Wednesday, October 17, 2012

Masquerade Ball Leather Mask

A short while back I did a proof of concept on an idea I had for a leather mask for a masquerade ball that I'll be going to.  The inspiration for this mask came from the entire peacock themed Landsknecht outfit I'm working on.  Last night I took the next step in the process.

To begin the process I took my Styrofoam head that I purchased from Hobby Lobby and draped some felt over it.  I decided to use felt as it seems to perform much like wet leather does.  It stretches, but has no definitive bias and therefore you can get reasonable estimation of what the leather will be able to do.  At first I was simply looking for a rough shape.  The mask design I have in mind is not geometric and is more free flowing so exactness was not really a concern at this point.  I draped the felt over the head and shaped it a bit.  I trimmed the rough edges and then sketched my idea onto the felt.  Here is what the first mockup looked like.

  


 After I was happy with the overall shape of the pieces I removed the pieces and then folded it over the center line to attempt to make the shape more symmetrical.  The marker lines on the felt may not make much sense at this point but what I was planning on doing was creating the mask in at least two pieces.  There will be one piece with all the “fringes” which cover the forehead and top of my head.  Then another piece will be attached as an outer layer with more “fringes” to add more depth and shape to the appearance.  I wanted more than a simple Lone Ranger type mask.  I was really hoping for something that wraps over my head more.  I plan on shaving my head when I wear the mask so I’m hoping that the model foam head I have is a good representation of the final look.



Turns out I didn’t need much trimming to make the piece symmetrical.  I then cut the two pieces apart and mocked up a half mask.  I figured I’d make the mask as only a half and then fold that over and trace it to make the final pattern before cutting out.



Here I have applied the two layers together to get a better idea of whether or not I would like the look.  At this point I'm sure that the overall look is what I want, but I don't need to finalize the top layer yet.  Similar to working on clothing one must always start on the bottom layer.  After I finish the bottom layer I will then draft another pattern for the outer layer.  At this point it was more of a proof of concept and I was OK with moving on to the next step.... trace the pattern to paper.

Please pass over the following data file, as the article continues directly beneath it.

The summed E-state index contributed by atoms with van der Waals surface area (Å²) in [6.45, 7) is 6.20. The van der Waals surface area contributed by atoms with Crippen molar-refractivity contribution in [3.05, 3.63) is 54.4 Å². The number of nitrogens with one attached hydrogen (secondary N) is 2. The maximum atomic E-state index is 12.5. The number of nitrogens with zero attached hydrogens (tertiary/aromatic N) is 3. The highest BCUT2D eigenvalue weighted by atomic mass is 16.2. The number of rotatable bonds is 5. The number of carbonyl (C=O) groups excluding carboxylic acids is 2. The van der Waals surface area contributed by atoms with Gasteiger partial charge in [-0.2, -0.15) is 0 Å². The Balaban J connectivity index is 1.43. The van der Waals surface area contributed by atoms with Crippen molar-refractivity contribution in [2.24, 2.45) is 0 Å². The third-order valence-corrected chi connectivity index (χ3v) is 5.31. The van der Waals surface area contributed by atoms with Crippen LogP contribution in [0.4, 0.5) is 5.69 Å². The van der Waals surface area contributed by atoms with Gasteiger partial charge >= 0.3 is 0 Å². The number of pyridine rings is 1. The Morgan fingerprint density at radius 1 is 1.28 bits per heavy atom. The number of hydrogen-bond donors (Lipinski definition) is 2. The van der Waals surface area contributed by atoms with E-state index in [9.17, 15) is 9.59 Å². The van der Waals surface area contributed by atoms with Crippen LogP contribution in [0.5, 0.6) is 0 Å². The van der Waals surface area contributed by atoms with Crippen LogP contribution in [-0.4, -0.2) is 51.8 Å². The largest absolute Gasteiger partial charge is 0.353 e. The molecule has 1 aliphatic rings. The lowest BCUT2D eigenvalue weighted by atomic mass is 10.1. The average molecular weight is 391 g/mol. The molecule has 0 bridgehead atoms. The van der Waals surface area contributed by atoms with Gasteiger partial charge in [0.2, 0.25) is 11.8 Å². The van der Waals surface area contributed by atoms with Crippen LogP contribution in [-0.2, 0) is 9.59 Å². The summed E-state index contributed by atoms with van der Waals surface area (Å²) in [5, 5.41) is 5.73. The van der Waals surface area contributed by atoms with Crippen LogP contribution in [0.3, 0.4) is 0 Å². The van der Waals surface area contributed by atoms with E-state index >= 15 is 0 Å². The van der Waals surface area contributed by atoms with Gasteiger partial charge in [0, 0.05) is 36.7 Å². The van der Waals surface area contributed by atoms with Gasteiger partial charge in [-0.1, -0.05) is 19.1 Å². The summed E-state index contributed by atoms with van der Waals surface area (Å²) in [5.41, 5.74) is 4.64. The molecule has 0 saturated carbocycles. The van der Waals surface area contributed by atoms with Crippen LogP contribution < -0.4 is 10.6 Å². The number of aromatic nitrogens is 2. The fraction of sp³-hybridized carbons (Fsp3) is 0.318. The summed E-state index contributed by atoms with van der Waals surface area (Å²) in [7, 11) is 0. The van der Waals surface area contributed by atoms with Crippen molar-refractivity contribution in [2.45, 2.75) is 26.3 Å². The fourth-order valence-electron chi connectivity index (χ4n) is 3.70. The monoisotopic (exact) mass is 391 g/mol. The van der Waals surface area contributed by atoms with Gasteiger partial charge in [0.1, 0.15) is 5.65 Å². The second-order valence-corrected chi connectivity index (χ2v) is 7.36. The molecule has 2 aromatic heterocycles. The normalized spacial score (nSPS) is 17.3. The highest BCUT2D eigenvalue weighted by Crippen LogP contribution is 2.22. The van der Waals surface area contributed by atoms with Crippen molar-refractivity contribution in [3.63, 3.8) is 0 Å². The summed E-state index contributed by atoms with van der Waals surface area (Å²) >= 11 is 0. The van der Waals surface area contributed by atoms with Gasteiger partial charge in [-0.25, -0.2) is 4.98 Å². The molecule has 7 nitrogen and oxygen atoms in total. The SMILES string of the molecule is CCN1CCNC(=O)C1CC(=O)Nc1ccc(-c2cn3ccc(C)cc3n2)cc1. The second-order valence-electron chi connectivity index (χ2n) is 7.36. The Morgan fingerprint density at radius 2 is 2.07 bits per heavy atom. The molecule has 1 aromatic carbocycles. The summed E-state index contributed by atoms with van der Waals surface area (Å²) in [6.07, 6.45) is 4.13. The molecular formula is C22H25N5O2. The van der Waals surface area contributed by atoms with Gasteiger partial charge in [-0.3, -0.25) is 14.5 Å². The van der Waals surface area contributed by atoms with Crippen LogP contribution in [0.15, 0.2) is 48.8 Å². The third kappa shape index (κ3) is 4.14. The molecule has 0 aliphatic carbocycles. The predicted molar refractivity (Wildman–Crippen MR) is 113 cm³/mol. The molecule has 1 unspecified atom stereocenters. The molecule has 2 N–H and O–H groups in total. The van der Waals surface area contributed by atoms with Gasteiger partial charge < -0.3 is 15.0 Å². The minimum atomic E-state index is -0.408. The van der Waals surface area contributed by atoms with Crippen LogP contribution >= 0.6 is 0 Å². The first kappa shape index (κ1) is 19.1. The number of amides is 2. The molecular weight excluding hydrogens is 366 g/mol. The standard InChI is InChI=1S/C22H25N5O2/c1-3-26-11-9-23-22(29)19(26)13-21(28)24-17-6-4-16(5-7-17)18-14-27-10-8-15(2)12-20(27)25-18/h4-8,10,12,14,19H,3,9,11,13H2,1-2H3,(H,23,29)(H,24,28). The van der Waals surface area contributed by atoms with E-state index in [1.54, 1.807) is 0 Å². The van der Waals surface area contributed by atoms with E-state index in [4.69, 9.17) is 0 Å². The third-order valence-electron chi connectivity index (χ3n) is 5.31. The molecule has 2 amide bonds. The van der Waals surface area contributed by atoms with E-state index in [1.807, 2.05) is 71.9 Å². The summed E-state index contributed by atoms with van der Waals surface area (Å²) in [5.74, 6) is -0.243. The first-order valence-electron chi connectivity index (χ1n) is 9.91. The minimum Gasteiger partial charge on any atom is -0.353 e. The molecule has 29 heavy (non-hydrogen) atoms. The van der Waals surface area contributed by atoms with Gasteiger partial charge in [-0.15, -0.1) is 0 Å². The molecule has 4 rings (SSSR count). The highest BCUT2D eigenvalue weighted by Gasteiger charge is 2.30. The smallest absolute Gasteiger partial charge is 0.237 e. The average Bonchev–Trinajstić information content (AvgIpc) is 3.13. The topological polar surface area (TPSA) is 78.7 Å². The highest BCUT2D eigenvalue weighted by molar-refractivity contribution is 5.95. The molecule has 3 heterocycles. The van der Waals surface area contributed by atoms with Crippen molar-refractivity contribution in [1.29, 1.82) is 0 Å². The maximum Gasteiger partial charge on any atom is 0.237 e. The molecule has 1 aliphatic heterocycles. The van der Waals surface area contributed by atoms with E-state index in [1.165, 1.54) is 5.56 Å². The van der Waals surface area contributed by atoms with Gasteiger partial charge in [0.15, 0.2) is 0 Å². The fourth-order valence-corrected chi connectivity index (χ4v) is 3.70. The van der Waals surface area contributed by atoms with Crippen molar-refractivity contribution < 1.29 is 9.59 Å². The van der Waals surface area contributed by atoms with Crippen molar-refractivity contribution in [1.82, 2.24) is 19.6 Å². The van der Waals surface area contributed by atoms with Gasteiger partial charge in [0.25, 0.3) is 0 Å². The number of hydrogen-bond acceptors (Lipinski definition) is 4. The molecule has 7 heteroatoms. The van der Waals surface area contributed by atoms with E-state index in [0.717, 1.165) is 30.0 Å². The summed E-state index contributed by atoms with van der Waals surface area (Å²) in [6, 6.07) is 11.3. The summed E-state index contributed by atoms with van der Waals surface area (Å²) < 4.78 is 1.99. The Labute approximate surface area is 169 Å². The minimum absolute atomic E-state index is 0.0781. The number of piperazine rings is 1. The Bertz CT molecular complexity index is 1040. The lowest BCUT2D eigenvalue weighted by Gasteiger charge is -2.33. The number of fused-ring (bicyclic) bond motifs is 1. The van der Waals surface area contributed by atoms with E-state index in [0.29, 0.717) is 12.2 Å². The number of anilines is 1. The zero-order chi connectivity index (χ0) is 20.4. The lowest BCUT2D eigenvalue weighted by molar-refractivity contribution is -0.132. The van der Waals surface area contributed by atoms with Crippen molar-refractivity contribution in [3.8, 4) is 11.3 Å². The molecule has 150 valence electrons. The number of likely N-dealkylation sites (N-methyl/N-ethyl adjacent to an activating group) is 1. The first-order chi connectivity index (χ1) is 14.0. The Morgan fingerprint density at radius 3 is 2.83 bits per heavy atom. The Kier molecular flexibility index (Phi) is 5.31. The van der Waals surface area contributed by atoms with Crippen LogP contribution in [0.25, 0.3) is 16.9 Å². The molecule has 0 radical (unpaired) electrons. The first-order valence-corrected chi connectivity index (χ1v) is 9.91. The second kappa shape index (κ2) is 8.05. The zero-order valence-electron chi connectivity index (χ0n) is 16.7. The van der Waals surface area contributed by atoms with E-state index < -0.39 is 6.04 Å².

Here I have made some small tweaks to the design.  I've extended the fringes just a bit and altered the way the center looks.  Looks kind of funny at this step but I am sure it will work out fine.  I envision that the fringes will be soaked and twisted.  The reason I cut them in wiggly lines was that when I twist them later I figured it would add more character.   You'll see later.

 
 

Patterns finished and transcribed onto paper.  Ready for the next step.  Real leather.


Using about 5 ounce vegetable tanned leather.   Thick enough to hold its shape when hardened, yet not too thick to be cumbersome to tool.  This is still a bit of an experiment for me.  Never having done this before I simply took a piece the thickness of my prototype.  I got the leather from the scrap bin at Tandy Leather.


After cutting out the basic shape I then softened the edges a bit.  I know they have a tool for this called an edger or a beveler.  I don't have one and opted to simply use a carefully handled disposable razor.  Worked fine for me.

I then wet the leather and began shaping.  I couldn't do any 'real' tooling a this point although I plan to.  I roughed in the shape by simply wetting the leather and pressing the tools into the leather to shape it.  Kids were in bed and I couldn't do any banging.  I'll tool in the details better later.  Initially I'm really digging the overal shape.  Ultimately I don't think this mask will require a LOT of tooling.  Just some small details here and there.  I plan on adding more "bang" to the look using bright paints.